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What You Need for a More Energy-Efficient Home

Feb 24, 2020

What You Need for a More Energy-Efficient Home

As climate change and sustainability become growing concerns, energy-efficient homes are becoming more popular than ever. And with the US accounting for one-fifth of the world’s energy consumption, the responsibility is on everyone to reduce their own environmental impact.

That being said, maintaining an energy-efficient home is a good place to start. Plus, it isn’t just better for the planet, as energy consumption makes up a substantial percentage of your utility bills. So, saving energy means saving money too and here’s what you need for a more energy-efficient home.

Insulation

Last year, the Environmental Protection Agency reported that the average household spends around $2,000 annually on utilities, with a whooping 30% of it going on heating. As such, the first step to an energy-efficient home is to work on the property’s insulation to ensure that it is able to naturally retain heat. One of the most effective methods is cavity wall insulation between the inner and outer layer of the property’s walls. The good news for homeowners is that they don’t have to knock anything down to install a layer of cavity wall insulation. ‘How to Install Cavity Wall Insulation’ published on HomeServe details how urea formaldehyde foam can be injected into the brickwork to create layer of insulation, and as it is a water based material, the mixing of two chemicals creates a foam that expands to create the filling. As a result, your central heating won’t have to work overtime to heat your home, thus saving you from higher bills and energy expenditure. Take note, however, that insulation isn’t a one-size-fits-all. It’s best to consult with a specialist to see what kind of insulation works best for your walls and home.

Tankless Water Heater

According to the US Energy Information Administration, water heating is one of the largest household consumers of energy, second only to space insulation. This is because conventional water tanks warm your water, even when you’re not using it. As such, it’s good to invest in a water heater that only turns on when necessary. A tankless water heater does the trick. The machine uses a series of coils (called a heat exchanger) to warm your water instantly, so it only operates when someone turns the tap.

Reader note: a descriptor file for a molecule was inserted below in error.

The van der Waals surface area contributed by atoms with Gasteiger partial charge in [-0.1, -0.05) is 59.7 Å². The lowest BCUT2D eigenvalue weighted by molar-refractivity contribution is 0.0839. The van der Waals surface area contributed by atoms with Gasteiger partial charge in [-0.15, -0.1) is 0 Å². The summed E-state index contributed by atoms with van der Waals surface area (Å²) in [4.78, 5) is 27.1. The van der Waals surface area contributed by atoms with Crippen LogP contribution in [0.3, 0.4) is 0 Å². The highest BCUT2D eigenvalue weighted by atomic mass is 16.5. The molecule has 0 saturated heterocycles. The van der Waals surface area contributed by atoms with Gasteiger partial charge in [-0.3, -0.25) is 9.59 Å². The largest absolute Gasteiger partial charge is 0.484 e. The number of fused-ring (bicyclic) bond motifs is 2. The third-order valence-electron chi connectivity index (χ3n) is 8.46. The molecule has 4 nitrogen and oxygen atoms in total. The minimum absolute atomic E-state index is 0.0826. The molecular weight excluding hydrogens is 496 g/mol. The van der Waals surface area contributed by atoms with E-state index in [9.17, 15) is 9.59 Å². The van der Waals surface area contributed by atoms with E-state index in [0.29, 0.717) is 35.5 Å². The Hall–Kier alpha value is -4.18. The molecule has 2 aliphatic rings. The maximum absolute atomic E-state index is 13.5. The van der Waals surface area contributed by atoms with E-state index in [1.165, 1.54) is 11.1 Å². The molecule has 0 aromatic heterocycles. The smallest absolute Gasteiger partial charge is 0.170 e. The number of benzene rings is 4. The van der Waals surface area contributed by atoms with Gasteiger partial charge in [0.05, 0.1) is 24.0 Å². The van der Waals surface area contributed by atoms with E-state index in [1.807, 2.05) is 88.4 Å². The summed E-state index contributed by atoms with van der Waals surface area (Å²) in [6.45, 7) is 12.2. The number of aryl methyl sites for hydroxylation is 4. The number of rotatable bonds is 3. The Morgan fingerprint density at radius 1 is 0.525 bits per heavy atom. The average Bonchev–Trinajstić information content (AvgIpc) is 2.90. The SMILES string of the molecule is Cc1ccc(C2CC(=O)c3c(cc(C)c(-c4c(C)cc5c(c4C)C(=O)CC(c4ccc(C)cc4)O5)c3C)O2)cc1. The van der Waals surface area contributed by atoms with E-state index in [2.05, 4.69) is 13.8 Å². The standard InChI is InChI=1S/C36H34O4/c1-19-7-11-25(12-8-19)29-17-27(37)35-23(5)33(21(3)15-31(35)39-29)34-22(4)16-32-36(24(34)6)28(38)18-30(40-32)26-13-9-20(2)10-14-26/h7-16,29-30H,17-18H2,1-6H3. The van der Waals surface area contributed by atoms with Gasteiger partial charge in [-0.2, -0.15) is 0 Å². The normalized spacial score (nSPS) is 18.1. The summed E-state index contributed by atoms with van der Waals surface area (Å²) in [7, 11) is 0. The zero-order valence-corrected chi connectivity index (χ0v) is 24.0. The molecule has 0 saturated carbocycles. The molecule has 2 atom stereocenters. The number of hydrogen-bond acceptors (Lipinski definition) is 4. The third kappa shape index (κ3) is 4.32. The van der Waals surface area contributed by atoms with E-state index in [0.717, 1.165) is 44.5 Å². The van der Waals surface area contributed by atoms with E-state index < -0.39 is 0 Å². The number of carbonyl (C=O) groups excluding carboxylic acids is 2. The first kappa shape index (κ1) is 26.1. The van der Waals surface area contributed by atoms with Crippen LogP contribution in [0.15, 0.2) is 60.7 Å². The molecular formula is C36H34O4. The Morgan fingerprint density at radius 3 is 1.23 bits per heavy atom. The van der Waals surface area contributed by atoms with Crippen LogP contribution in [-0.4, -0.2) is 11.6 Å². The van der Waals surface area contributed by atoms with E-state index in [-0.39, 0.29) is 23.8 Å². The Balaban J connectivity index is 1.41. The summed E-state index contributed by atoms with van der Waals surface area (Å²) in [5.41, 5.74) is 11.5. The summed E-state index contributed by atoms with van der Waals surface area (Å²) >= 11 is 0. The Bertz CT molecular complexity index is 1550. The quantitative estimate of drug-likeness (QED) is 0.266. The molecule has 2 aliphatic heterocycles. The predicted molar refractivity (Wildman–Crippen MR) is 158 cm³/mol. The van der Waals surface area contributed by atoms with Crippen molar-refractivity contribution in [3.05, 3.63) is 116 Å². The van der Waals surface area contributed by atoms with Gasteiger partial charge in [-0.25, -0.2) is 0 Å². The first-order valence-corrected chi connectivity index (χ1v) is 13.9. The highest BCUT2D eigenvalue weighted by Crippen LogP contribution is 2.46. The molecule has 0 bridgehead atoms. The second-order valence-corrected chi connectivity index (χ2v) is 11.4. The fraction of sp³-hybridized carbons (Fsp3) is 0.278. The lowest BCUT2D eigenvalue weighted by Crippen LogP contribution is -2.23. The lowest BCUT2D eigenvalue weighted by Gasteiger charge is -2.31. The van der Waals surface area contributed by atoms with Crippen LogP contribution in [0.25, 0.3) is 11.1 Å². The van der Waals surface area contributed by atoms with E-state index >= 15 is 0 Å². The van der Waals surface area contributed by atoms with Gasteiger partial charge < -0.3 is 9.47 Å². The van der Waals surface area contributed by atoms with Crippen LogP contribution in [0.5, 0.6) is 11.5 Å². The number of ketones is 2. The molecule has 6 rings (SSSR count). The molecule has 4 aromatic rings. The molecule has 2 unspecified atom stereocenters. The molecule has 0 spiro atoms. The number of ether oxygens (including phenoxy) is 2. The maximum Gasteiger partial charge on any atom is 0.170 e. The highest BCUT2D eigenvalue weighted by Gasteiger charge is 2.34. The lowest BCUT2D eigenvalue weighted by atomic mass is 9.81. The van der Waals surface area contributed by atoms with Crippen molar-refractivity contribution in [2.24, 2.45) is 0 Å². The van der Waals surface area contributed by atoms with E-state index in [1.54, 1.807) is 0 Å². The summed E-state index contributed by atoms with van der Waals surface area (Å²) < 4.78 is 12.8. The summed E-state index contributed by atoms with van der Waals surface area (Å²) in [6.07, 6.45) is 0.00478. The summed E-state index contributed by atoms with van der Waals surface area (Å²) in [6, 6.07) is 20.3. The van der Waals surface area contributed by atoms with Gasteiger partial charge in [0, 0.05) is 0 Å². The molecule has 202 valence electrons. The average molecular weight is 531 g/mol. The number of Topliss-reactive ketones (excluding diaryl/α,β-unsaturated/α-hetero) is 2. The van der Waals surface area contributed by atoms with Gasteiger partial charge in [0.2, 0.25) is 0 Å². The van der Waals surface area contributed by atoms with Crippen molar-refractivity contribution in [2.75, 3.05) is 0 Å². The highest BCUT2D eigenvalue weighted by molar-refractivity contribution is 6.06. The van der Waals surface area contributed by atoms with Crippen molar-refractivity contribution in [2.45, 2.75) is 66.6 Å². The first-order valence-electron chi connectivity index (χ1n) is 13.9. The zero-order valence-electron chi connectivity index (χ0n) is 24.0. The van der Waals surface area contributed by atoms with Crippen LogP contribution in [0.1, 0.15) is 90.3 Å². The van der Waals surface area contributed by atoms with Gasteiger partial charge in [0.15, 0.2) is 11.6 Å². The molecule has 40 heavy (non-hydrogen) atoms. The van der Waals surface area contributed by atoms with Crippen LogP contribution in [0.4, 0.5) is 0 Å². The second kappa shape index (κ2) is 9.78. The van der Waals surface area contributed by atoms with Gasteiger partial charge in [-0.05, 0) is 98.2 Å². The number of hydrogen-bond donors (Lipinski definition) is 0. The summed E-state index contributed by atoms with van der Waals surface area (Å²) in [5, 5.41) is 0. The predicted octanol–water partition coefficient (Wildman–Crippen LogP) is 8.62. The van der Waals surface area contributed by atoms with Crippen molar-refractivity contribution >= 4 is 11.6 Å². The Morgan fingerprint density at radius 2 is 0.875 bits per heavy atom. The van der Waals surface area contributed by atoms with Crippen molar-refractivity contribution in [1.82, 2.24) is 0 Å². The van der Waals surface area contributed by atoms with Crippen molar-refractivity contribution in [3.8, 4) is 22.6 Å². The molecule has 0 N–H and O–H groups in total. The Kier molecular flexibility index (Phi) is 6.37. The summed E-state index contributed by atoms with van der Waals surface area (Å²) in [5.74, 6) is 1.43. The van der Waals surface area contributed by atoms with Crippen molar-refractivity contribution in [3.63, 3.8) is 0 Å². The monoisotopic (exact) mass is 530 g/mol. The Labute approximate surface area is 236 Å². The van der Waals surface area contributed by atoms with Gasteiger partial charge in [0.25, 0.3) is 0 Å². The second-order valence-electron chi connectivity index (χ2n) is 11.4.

Solar Energy

Energy from the sunbeams onto your home every day, even in winter and overcast days. So what could be more energy-efficient than taking advantage of this natural gift? Sadly, many homeowners are wary about using solar energy because of the supposedly high costs, especially when installing solar panels. However, that’s no longer the case. One of our ‘3 Reasons Why Now is the Time to Invest in Solar Panels’ is its affordability, all thanks to recent advancements that have lead to cheaper production costs.

Non-incandescent Lights

If solar panels are too much of an investment now, then you can at least try replacing your incandescent lighting. Incandescent bulbs use around 40 to 100 watts of energy, which is a far cry from halogen bulbs (25 watts), compact fluorescent bulbs (20 watts), and LED bulbs (10 watts) available on the market today. Start by replacing the lights that are on for long periods, such as those in your kitchen, living room, dining area, and your bedroom.

Energy Efficient Appliances

Though they’re more expensive than conventional models, buying energy-efficient appliances is a good way to save energy in the long run. Make sure to only buy appliances with the ENERGY STAR label, which is the federal guarantee that they actually do save energy. Again, you can start by replacing the appliances that you use the most, like your refrigerator and washing machine.

Energy-efficient homes are a huge investment, especially if you’re buying completely new appliances and paying for any renovations to make it happen. However, it’s one investment that pays off in the long run—both for your expenses, and the planet.

 

Article exclusively written for resnet.us

By Thea Julia

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